WJLA: July 2018

Wedding industry professionals see a disturbing trend of bait and switch

Professionals in the wedding industry say they’re seeing a disturbing trend of bait and switch.

Photographers, makeup artists, and bakers say they’re being lied to so brides and grooms can get a better deal.

Ariel Meadow Stallings, the Seattle-based author of Offbeat Bride: Creative Alternatives for Independent Brides explains the reason for what she calls “the great white lie.”

“Couples are feeling frustrated, feeling there was a wedding tax and things getting marked up when getting bids,” Meadow Stallings said. “Weddings are high stress events, with a lot of family expectations, cultural expectations, and unfortunately, there are corners of the wedding industry that exploit the insecurity for financial benefit.”

Read the full article

 

Today.com: Nov 2013

Something old, new, borrowed and skimpy? Behold the bridal swimsuit!

Ariel Meadow Stallings, founder of the website Offbeat Bride (tagline: “Altar your thinking”), said she’s never seen a wedding where the bride sported a swimsuit — but she wouldn’t rule it out if that was what a woman truly wanted to wear.

cute retro swimsuit“I absolutely know that brides do think a lot about swimwear because some of them are planning honeymoons to tropical destinations,” said Stallings, author of “Offbeat Bride: Creative Alternatives for Independent Brides.” “In honeymoon swimwear, I’ve noticed the trend toward retro-style swimsuits, which are more modest. They’re flattering and feel timeless and look great on you no matter your age.”
… 

 

ABC World News, 2008

Transcript from Ariel’s ABC World News appearance regarding 52 Nights Unplugged.

Reporter: A lesson for home as well. Ariel Meadow Stallings evenings were constant busy work. On the internet, on her cell phone, email from work.

Ariel: I would just watch hours sort of slip away.

Reporter: Now, one night ever week, she turns off the electronics.

Ariel: There’s just a re-engagement in the world — that sense of how time passes.

Reporter: …Discovering life just works better when there’s time to think.


Watch full segment here.

 

Reuters, April 2008

Texting while driving? Time to unplug

By Jill Serjeant

LOS ANGELES (Reuters) – Sharon Sarmiento knew it was time to unplug when she realized she was blogging in her dreams and hearing imaginary instant messages.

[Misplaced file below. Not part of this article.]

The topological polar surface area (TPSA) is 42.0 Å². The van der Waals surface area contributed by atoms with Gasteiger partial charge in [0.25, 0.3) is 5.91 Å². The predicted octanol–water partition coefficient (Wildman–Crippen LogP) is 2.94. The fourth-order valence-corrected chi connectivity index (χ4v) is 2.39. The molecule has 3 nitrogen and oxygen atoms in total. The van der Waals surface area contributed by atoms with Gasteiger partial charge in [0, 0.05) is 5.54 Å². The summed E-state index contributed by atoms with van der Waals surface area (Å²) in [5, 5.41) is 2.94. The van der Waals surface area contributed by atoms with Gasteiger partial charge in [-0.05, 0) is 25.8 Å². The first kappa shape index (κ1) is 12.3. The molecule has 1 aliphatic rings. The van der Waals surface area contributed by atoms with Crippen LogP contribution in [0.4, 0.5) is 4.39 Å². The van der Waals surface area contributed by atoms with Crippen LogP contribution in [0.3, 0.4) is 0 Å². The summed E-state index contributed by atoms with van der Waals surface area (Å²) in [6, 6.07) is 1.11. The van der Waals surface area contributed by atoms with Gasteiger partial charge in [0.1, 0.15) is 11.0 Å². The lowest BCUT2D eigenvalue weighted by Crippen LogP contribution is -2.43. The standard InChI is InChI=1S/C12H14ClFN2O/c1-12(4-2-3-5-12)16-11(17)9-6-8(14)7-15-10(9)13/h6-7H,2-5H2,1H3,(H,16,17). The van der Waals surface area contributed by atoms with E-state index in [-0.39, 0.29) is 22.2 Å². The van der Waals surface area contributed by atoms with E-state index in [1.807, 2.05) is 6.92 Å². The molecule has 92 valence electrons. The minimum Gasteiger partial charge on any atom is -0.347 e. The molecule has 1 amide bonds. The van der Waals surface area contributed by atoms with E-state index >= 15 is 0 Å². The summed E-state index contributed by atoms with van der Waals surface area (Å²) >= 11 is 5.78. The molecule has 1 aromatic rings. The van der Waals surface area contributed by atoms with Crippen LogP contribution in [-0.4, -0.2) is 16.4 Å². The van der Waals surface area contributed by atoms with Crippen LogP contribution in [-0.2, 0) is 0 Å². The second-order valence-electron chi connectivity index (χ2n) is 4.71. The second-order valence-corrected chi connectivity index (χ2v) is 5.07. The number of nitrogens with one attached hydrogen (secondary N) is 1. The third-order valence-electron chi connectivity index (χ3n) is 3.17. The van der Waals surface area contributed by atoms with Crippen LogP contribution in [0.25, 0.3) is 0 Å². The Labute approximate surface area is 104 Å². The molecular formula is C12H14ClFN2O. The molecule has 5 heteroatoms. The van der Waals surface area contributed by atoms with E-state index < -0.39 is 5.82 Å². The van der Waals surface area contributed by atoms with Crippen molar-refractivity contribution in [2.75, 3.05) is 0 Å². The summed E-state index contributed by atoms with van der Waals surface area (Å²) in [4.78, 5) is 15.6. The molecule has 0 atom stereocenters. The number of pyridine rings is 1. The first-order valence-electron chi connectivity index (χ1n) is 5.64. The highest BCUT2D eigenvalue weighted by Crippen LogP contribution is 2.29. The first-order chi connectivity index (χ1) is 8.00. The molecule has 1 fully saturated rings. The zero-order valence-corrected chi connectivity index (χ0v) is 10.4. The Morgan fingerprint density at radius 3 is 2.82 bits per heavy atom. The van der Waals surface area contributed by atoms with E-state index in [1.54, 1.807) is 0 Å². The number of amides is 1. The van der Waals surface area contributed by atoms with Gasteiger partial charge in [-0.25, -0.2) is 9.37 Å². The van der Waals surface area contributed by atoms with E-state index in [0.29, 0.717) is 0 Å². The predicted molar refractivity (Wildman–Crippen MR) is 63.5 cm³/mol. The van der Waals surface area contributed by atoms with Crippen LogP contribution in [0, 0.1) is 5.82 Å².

For Ariel Meadow Stallings, it was the hours lost while surfing the Internet that left her feeling like she had been in a drunken blackout.

Stallings, 33, a Seattle author, blogger and part-time marketing manager for Microsoft Corp, made a resolution in January to spend “52 Nights Unplugged” this year.

“I love technology. I’m not a Luddite. But I realized it was a problem when I would sit down to check my email and it was almost like I would wake up six hours later and find I was watching videos of puppies on YouTube.

“I’d try and think what I had been doing for the past two hours and I had no idea. I associate that kind of time loss with blackouts when you’re drunk,” she said.

Read the full article.

 

NY Times, March 2008

My unplugging project showed up in the New York Times this morning, quite to my surprise: I Need a Virtual Break. No, Really.

THIS movement to unplug appears to be gaining traction everywhere, from the blogosphere, where wired types like Ariel Meadow Stallings (http://electrolicious.com/unplugged) brag about turning off the screen one day a week (and how many books they’ve read so far this year), to the corporate world.

For the record, I believe the journalist is referring to some other “wired type” with the book reading thing. I could never brag about how many books I’ve read this year, since the number is about, oh, two — the most recent being a vampire novel written for 13 year old girls.

…But speaking of books, cross your fingers that this makes things easier for my literary agent, who’s been shopping around my book pitch for 52 Nights Unplugged: A Digital Junkie’s Rehab.

Anyway, I love the closing paragraph of the article:

Once I moved beyond the fear of being unavailable and what it might cost me, I experienced what, if I wasn’t such a skeptic, I would call a lightness of being. I felt connected to myself rather than my computer. I had time to think, and distance from normal demands. I got to stop.

Read the whole thing: I Need a Virtual Break. No, Really.